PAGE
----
Posts in Iraq 2019
Iraq #6: Return to Mosul

by Marilyn Borst

Mosul. The name does not immediately conjure up frightening images for me as it does for most.

Yes, I am well aware of its recent history: of its gradual takeover by fundamentalists when the U.S.-led war in 2003 destabilized Iraq, of the subsequent terror wrought by ISIS upon Christians and moderate Muslims who had called it “home” and the of the “battle for Mosul” which defeated ISIS there but decimated a large part of the historic Old City.

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Iraq #5: Churches with a Mission

by Mike Kuhn

Can you name any of the earliest missionaries to China or India? Hudson Taylor? William Carey?

Aside from the Apostle Thomas, who is thought to have taken the gospel to India, the first missionaries to these areas went from Iraq. The monasteries of the ancient Church of the East spread along the silk road until they reached India and China.

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Iraq #4: Iraq is Holy Ground

by Tony Lorenz

“Put off thy shoes from off thy feet, for the place whereon thou standest is holy ground.”  Exodus 3:5

Iraq is holy ground. I realize this more and more each hour, each day, each trip. My first trip to Iraq was a year ago, a whirlwind of visits and flights punctuated by prayers, tears and amazing meals.

This visit has been no less a whirlwind but with fewer flights. Sunday morning did, however, find us on a big yellow bus headed from Erbil to Kirkuk in order to visit and worship with our brothers and sisters in the Presbyterian church.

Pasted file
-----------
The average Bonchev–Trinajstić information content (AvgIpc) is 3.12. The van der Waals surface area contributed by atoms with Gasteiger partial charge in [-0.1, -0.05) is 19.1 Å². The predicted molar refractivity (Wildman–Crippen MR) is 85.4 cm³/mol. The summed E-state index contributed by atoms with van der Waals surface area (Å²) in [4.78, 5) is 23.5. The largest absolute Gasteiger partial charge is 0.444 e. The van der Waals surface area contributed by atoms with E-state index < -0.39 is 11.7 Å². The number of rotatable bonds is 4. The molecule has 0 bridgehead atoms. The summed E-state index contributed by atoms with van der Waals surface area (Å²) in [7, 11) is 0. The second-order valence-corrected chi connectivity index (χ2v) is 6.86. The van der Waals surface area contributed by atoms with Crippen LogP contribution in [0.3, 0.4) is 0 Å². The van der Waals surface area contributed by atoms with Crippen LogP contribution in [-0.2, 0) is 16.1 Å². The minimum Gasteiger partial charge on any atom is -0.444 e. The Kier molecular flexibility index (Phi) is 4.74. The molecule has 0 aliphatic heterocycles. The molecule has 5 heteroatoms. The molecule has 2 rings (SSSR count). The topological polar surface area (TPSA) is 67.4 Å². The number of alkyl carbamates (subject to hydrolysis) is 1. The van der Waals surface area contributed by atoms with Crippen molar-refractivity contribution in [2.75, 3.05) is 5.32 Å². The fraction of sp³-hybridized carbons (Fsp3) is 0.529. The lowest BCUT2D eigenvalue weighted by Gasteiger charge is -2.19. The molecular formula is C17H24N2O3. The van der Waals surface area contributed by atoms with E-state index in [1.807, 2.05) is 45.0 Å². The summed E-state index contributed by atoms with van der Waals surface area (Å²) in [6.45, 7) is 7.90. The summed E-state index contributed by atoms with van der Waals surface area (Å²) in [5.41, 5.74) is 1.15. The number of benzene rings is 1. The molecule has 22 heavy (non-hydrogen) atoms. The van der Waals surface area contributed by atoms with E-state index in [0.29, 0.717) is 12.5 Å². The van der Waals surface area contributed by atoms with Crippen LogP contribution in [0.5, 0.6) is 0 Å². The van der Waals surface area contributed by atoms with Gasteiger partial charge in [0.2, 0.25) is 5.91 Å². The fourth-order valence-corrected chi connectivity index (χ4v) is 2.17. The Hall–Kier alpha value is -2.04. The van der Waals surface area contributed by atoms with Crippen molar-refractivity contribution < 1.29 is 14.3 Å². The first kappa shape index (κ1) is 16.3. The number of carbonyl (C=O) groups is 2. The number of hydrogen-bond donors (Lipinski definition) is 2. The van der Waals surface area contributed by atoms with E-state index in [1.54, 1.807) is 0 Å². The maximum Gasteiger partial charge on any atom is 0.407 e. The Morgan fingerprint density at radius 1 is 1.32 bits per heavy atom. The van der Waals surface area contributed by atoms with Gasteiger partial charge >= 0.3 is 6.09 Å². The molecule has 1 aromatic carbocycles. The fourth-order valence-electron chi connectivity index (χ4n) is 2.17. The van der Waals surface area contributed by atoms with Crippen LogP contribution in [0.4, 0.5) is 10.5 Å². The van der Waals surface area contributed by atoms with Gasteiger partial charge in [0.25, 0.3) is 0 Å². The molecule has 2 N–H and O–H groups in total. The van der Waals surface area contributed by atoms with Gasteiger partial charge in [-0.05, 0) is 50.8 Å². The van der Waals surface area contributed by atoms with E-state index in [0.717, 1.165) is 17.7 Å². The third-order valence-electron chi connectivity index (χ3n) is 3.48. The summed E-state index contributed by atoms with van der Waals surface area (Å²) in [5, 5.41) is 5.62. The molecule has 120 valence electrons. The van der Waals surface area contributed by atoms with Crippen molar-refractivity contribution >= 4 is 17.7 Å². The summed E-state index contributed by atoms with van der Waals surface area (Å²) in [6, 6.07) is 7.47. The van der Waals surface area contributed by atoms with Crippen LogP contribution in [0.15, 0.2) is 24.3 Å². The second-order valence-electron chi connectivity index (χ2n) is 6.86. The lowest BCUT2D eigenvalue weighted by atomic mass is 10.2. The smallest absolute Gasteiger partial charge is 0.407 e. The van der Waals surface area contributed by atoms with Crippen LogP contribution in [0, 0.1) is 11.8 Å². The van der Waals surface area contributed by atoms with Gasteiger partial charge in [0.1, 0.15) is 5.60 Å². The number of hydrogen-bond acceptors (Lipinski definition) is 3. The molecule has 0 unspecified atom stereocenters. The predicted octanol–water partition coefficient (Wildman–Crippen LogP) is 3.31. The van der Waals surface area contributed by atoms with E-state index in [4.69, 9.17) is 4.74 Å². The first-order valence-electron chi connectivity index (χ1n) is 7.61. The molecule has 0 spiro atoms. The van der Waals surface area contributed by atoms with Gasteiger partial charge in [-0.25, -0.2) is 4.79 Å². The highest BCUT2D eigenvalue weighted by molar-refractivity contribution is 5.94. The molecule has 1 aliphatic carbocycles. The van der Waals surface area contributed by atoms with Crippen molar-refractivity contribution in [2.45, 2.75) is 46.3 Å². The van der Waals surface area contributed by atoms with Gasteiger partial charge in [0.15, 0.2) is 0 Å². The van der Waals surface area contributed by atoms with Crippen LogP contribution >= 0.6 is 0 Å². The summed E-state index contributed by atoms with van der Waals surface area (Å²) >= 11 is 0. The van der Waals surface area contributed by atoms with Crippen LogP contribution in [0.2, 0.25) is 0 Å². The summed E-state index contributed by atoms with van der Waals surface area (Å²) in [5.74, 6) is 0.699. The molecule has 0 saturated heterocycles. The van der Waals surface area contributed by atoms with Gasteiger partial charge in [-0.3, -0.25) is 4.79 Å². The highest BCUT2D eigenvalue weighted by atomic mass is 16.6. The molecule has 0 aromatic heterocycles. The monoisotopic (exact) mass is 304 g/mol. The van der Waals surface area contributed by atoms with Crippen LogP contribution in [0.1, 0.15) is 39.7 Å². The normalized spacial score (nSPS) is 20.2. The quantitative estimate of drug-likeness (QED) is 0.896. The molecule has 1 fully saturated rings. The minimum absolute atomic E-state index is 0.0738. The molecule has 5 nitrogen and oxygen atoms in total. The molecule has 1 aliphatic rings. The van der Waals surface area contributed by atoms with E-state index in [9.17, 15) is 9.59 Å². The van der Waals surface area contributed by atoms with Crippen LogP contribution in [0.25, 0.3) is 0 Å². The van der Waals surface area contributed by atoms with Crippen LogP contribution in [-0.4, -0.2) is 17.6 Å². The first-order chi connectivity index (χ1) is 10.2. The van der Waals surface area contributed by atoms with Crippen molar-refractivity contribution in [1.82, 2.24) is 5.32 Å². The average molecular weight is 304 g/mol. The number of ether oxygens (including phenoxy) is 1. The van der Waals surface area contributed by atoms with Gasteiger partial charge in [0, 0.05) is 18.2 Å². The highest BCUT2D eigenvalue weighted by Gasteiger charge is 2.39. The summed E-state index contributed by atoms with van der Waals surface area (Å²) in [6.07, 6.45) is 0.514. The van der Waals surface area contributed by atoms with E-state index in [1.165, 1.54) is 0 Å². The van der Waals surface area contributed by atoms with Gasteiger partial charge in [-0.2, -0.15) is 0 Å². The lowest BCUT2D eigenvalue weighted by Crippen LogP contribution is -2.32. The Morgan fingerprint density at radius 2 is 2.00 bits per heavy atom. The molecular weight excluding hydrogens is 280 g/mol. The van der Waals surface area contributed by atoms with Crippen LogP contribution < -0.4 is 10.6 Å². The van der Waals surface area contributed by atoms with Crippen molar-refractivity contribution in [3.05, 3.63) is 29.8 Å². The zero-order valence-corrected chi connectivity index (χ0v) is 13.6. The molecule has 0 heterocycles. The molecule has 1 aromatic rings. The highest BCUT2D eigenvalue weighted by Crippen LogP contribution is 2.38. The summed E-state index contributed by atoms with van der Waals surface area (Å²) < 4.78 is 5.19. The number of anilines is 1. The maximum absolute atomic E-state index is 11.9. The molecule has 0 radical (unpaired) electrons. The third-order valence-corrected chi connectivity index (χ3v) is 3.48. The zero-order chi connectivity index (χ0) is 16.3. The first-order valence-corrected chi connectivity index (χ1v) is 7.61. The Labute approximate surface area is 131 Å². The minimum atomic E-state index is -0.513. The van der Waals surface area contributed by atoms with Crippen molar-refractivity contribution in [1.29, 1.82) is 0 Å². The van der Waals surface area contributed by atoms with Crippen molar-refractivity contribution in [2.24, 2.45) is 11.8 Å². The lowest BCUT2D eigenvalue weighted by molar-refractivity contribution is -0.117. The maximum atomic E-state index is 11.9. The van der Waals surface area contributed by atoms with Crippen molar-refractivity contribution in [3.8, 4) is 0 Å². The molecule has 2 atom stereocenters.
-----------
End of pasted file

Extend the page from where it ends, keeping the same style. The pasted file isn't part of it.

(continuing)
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Iraq #3: Our Partner Churches

by Chris Weichman

When we talk about institutions, the church or places like the United States or the Middle East often we paint pictures with broad strokes; as if every church or every area in a country is the same. One of the realizations of this trip is that the church in the Middle East is as diverse as one could imagine. The great blessing of our time together is hearing from the leaders in our partner churches.

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Iraq #2: We Are Here

by Mark Mueller

What does the church in the Middle East have to teach Christians in the United States, in any land for that matter? It is a question that I have wrestled with as I have stepped into a complex land with many layers of joy, struggle, despair and hope. Even as this consultation begins today, the Turkish army bombs northeast Syria and moves its troops into some of the towns and villages of people attending the conference. I was wondering today how one attends a conference with war in your neighborhood and news texted from loved ones and friends of an occupying force driving its tanks down Main Street. But we are HERE. We are HERE to look at the many layers of life in the Middle East and learn from the faithful remnant of Christians who have not migrated to safer lands but have endured Saddam, ISIS, invasion and sanction all the while remaining the faithful church to spread the Gospel in these parts.

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Iraq #1: Friends in the Middle East

by Jack Baca

A bit less than four years ago I came on my first Outreach Foundation trip into the Middle East. This makes trip number five. I could hardly be more excited. Why?

There are lots of things to love about this region of the world. The history here is, of course, amazing. For folks of faith like me that goes without saying. How could you not be eager to get back to the land of Abraham, Moses, Jesus, and Paul? But there’s also so much great art, and archaeology, and the story of the beginning of human civilization. The food is great, too, and there are hauntingly beautiful vistas often magnified by ethereal sunsets.

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